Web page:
Sometimes people use the phrase identity theft and identity fraud interchangeably. However, two different processes are involved with these phrases. Identity theft is when identity thieves steal Personally Identifiable Information (PII). PII includes such things as your name, address, Social Security number and email address. Whereas identity fraud is the unauthorized use of stolen PII to achieve financial gain. This can range from using a stolen payment card account, fraudulent purchases, taking control of existing accounts as well as opening new accounts. Personally identifiable information is highly valuable to identity thieves. For example, according to the 2018 Identity Fraud Study there were 16.7 million U.S. victims in 2017 with $16.8 billion dollars stolen.
PII—Highly Valuable to Identity Thieves
Identity thieves use stolen personally identifiable information for their own purpose, and then either sell it on the dark web or post it online for all to see. Additionally, there is no age limit to becoming a victim. For instance, CNN reported that the personal details of children, including Social Security numbers, mother’s maiden name and date of birth were found for sale on the dark web.
It’s equally important to note that not just individuals are at risk for identity theft/fraud. Business identity theft is also commonplace as criminals hijack company websites and phone numbers.
How Identity Thieves Steal
It’s important to realize that Identity theft can happen to anyone. Here are a few ways in which identity thieves may steal your information.
- Data Breaches
- Unsecured Websites
- Public Computers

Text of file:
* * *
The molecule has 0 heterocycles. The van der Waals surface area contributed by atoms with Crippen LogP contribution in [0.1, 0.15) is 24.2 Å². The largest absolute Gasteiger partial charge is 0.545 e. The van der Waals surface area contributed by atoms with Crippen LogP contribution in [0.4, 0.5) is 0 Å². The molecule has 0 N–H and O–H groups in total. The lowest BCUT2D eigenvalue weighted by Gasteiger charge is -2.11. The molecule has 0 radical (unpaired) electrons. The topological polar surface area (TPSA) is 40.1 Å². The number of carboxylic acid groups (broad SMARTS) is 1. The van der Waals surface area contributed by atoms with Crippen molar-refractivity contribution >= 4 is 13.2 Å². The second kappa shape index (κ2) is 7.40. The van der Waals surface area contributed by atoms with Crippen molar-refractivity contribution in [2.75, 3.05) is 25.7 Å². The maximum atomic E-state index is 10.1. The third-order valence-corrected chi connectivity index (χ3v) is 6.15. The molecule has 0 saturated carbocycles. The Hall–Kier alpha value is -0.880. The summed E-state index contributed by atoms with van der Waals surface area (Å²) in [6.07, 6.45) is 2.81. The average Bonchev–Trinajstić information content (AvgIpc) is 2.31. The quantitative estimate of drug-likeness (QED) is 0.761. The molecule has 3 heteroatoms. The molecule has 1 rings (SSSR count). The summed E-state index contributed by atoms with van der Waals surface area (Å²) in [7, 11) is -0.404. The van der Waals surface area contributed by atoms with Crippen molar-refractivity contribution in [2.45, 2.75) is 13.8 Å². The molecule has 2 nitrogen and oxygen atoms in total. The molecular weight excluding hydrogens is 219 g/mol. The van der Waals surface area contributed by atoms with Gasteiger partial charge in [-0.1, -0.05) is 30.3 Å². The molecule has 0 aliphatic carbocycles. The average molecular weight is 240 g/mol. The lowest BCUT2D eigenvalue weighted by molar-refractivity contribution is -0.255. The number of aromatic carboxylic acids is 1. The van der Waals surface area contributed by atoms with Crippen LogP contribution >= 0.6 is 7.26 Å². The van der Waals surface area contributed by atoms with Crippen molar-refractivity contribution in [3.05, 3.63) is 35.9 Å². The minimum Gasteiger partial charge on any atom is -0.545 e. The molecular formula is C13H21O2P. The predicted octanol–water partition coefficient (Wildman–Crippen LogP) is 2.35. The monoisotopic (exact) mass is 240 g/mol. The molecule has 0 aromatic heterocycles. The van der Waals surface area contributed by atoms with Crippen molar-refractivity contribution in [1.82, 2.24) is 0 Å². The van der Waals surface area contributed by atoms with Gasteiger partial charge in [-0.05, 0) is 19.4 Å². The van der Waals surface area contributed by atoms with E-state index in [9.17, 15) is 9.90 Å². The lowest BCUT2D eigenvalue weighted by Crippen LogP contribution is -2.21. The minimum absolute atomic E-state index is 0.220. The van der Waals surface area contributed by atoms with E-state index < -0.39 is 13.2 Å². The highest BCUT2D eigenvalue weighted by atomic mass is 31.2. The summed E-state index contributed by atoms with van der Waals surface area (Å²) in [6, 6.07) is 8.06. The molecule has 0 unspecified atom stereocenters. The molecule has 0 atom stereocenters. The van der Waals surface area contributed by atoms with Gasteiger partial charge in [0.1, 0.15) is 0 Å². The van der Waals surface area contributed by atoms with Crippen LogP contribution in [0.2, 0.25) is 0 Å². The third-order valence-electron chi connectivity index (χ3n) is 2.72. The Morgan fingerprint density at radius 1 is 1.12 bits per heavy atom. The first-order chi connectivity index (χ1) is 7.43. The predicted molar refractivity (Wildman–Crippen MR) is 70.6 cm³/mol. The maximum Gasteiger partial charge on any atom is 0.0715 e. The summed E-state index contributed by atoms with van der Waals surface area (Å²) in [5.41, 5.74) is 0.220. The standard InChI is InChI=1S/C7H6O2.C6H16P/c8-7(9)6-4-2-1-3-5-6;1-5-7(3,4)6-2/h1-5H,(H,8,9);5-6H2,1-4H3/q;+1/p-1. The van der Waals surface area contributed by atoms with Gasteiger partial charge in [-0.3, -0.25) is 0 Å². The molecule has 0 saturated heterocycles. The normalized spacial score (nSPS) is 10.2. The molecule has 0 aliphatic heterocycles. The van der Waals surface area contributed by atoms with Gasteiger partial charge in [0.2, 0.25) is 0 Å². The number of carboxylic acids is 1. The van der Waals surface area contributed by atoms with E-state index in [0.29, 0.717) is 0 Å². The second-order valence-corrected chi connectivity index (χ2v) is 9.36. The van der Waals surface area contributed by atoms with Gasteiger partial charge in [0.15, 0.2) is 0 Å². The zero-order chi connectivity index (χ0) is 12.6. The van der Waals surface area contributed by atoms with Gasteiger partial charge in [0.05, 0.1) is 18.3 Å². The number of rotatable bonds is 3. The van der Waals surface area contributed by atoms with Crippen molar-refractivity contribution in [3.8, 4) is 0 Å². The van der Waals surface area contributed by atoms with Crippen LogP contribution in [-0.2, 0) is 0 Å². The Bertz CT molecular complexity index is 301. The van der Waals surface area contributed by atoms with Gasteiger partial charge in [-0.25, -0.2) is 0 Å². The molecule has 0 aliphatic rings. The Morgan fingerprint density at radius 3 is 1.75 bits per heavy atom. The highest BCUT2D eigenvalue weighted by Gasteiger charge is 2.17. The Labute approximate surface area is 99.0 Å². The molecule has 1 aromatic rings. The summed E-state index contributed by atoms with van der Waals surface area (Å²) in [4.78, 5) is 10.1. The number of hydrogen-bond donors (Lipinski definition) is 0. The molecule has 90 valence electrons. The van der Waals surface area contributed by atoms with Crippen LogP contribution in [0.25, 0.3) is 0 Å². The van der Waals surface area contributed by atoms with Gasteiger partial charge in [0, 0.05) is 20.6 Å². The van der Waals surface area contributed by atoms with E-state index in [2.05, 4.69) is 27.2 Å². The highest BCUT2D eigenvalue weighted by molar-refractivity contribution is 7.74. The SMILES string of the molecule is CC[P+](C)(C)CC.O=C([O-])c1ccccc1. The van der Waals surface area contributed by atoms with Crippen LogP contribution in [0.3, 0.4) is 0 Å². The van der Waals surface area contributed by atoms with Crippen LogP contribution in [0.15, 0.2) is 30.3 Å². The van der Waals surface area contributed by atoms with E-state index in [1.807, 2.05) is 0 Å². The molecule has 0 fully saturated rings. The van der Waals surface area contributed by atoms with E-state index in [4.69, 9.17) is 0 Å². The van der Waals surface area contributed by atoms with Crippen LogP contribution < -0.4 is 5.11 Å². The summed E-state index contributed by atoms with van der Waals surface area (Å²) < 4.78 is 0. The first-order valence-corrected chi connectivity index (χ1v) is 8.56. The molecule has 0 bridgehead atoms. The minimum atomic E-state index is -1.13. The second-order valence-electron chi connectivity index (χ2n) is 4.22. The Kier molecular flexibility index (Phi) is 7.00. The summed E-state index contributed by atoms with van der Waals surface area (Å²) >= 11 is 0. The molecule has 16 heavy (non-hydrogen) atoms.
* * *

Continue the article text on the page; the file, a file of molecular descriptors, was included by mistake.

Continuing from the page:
- Social Networks
- Dumpster Diving
- Pharming or DNS poisoning
- Tombstone Theft
Equifax Data Breach
Recent data breaches have left millions vulnerable to identity theft and fraud. In fact, over 145 million Americans were affected by the 2017 Equifax data breach. The PII stolen; Social Security numbers, date of birth, credit card numbers, driver’s license numbers and telephones numbers are the type of information identity thieves want to confirm identity for various types of applications. As reported by the Washington Post, criminals are using the stolen information to apply for mortgages, credit cards and student loans.
Social Networking Sites
Social identity theft/fraud is now epidemic. As a matter of fact, tens of millions of fake accounts now permeate social media sites. Stolen identities; names, photos, personal information provide the raw material for bots or automated accounts. The New York Times reported in January, 2018 that an American company named Devumi collected millions of dollars in a murky global marketplace for social media fraud. According to the report, “Devumi sells Twitter followers and retweets to celebrities, businesses and anyone who wants to appear more popular or exert influence online”.
In addition, social identity theft is also making headlines in the world of politics. As reported by the Washington Post, two Frenchmen are going on trial Wednesday March 14, 2018 for allegedly stealing Emmanuel Macron’s online identity when he was running for president in the 2017 election. Cyber espionage groups and state sponsored hackers have also stolen photos and personal information from real people to create fake personas. Mia Ash is just one example.
The Example of Alexandre Martinez